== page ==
Produced mainly in the northern Italian regions of Piedmont and Lombardy, Gorgonzola is one of the world’s oldest and best-known blue-veined cheeses and enjoys European Union Protected Geographical Status.
Made from full-cream cows’ milk, it has a crumbly, soft texture, nutty aroma and a buttery flavour that varies from mild and sweet (Gorgonzola Dolce) through to sharp (Gorgonzola Piccante) – depending on the age of the cheese.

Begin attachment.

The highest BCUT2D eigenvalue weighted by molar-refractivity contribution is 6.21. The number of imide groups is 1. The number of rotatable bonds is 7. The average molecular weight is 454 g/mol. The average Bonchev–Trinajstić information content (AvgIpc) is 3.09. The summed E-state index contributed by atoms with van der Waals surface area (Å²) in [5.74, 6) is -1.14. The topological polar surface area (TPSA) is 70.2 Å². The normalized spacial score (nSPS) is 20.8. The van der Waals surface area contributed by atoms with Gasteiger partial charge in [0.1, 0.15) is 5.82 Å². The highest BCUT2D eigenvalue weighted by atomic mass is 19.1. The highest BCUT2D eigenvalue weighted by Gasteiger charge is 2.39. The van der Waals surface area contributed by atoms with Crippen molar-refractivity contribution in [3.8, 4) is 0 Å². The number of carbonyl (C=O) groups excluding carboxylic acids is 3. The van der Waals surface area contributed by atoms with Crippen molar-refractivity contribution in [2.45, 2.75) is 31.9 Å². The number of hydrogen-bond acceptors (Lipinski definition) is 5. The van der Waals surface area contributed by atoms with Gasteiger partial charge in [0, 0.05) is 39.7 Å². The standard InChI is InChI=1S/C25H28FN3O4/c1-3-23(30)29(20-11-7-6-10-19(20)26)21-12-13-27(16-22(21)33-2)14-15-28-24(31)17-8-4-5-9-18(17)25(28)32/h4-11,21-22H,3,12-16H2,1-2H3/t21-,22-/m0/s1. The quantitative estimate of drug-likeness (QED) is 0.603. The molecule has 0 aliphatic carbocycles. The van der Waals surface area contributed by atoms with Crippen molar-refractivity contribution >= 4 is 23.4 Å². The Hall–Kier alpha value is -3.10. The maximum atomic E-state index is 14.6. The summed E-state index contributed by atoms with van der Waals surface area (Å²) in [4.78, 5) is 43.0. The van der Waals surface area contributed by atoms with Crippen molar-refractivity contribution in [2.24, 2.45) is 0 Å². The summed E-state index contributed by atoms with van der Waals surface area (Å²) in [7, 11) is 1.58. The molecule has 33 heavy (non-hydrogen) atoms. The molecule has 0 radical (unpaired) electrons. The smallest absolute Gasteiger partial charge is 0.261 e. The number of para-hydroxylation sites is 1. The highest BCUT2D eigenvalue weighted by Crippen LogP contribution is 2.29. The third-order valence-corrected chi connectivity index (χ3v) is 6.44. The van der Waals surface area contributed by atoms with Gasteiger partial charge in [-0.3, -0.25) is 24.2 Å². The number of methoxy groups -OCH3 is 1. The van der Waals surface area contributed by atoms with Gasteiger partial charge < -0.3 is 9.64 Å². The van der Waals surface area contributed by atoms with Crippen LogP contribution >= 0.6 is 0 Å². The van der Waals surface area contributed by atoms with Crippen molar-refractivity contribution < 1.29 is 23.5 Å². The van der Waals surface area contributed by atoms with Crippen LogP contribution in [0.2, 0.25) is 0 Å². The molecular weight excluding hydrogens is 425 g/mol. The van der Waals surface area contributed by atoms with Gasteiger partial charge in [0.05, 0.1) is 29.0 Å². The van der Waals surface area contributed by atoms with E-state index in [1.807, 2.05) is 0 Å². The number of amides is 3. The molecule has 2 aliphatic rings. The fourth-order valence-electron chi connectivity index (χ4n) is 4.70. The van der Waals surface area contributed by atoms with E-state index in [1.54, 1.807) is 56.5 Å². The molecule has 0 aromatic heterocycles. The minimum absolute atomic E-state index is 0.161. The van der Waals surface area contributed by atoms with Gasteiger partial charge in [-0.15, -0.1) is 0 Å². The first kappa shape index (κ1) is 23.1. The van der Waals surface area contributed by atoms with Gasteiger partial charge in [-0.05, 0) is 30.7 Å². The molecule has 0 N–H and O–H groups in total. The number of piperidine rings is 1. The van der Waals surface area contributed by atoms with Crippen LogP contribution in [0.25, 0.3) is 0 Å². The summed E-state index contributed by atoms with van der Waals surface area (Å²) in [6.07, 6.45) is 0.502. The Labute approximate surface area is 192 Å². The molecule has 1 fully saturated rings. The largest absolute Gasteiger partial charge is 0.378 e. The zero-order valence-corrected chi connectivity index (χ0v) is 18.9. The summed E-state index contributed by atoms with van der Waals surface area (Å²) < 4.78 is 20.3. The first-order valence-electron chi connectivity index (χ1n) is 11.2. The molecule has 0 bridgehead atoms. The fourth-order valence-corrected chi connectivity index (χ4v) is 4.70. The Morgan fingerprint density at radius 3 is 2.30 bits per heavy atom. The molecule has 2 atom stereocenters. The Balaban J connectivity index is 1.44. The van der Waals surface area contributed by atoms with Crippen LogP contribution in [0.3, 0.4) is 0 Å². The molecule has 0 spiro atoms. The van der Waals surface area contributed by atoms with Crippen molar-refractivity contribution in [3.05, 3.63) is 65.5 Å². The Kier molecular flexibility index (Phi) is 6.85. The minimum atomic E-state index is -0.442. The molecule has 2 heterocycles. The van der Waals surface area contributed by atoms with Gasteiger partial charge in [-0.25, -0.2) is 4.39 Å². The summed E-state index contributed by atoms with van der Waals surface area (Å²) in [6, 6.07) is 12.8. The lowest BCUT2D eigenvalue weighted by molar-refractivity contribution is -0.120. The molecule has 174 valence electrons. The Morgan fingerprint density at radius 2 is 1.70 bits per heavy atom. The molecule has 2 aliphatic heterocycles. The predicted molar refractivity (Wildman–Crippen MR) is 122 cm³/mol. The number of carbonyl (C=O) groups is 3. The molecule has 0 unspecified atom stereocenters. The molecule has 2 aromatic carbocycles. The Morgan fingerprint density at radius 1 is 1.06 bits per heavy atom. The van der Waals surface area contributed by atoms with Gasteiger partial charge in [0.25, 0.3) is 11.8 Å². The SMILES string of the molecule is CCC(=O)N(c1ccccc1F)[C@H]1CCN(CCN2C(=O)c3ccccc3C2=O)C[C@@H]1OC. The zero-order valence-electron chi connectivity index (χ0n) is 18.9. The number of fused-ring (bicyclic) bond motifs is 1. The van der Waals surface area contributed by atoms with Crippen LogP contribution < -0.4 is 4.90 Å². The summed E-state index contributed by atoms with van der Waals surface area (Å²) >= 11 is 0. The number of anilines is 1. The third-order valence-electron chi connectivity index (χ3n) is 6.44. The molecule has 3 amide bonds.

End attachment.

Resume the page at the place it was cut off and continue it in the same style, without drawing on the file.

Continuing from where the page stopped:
In Italy, Gorgonzola is more than a prized table cheese, it’s an essential ingredient in many of the country’s classic dishes. It’s melted into Risotto and Polenta, mixed with other cheeses in many pasta dishes and is used as a topping on pizzas and to give a flavour kick to sauces and dressings.
Unlike many cheeses, Gorgonzola can be frozen, although some flavour and texture may be lost.
Best to enjoy quickly, or wrap it in waxy parchment and then plastic wrap before popping it in the fridge.